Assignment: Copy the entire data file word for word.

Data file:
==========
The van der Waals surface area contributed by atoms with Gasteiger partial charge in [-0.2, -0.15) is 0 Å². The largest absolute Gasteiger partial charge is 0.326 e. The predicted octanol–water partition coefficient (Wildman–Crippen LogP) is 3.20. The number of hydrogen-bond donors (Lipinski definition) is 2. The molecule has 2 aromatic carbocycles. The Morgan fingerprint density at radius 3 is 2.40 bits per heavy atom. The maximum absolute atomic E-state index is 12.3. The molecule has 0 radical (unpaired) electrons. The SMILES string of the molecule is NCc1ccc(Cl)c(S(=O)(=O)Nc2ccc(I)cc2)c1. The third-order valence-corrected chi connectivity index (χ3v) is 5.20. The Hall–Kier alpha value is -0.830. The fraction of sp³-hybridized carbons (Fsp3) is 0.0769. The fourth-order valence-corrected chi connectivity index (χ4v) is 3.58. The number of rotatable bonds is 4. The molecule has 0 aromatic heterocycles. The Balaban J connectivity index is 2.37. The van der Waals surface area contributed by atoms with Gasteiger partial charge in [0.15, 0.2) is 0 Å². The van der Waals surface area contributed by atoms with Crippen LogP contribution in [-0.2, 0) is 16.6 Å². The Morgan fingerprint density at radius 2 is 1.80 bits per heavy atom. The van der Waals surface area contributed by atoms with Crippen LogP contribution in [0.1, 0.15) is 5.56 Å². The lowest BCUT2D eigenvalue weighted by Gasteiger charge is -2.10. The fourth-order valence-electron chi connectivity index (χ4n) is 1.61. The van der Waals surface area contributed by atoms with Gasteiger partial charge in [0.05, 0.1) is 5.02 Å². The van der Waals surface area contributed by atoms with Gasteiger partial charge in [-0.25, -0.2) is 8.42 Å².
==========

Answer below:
The van der Waals surface area contributed by atoms with Gasteiger partial charge in [-0.2, -0.15) is 0 Å². The largest absolute Gasteiger partial charge is 0.326 e. The predicted octanol–water partition coefficient (Wildman–Crippen LogP) is 3.20. The number of hydrogen-bond donors (Lipinski definition) is 2. The molecule has 2 aromatic carbocycles. The Morgan fingerprint density at radius 3 is 2.40 bits per heavy atom. The maximum absolute atomic E-state index is 12.3. The molecule has 0 radical (unpaired) electrons. The SMILES string of the molecule is NCc1ccc(Cl)c(S(=O)(=O)Nc2ccc(I)cc2)c1. The third-order valence-corrected chi connectivity index (χ3v) is 5.20. The Hall–Kier alpha value is -0.830. The fraction of sp³-hybridized carbons (Fsp3) is 0.0769. The fourth-order valence-corrected chi connectivity index (χ4v) is 3.58. The number of rotatable bonds is 4. The molecule has 0 aromatic heterocycles. The Balaban J connectivity index is 2.37. The van der Waals surface area contributed by atoms with Gasteiger partial charge in [0.15, 0.2) is 0 Å². The van der Waals surface area contributed by atoms with Crippen LogP contribution in [-0.2, 0) is 16.6 Å². The Morgan fingerprint density at radius 2 is 1.80 bits per heavy atom. The van der Waals surface area contributed by atoms with Crippen LogP contribution in [0.1, 0.15) is 5.56 Å². The lowest BCUT2D eigenvalue weighted by Gasteiger charge is -2.10. The fourth-order valence-electron chi connectivity index (χ4n) is 1.61. The van der Waals surface area contributed by atoms with Gasteiger partial charge in [0.05, 0.1) is 5.02 Å². The van der Waals surface area contributed by atoms with Gasteiger partial charge in [-0.25, -0.2) is 8.42 Å².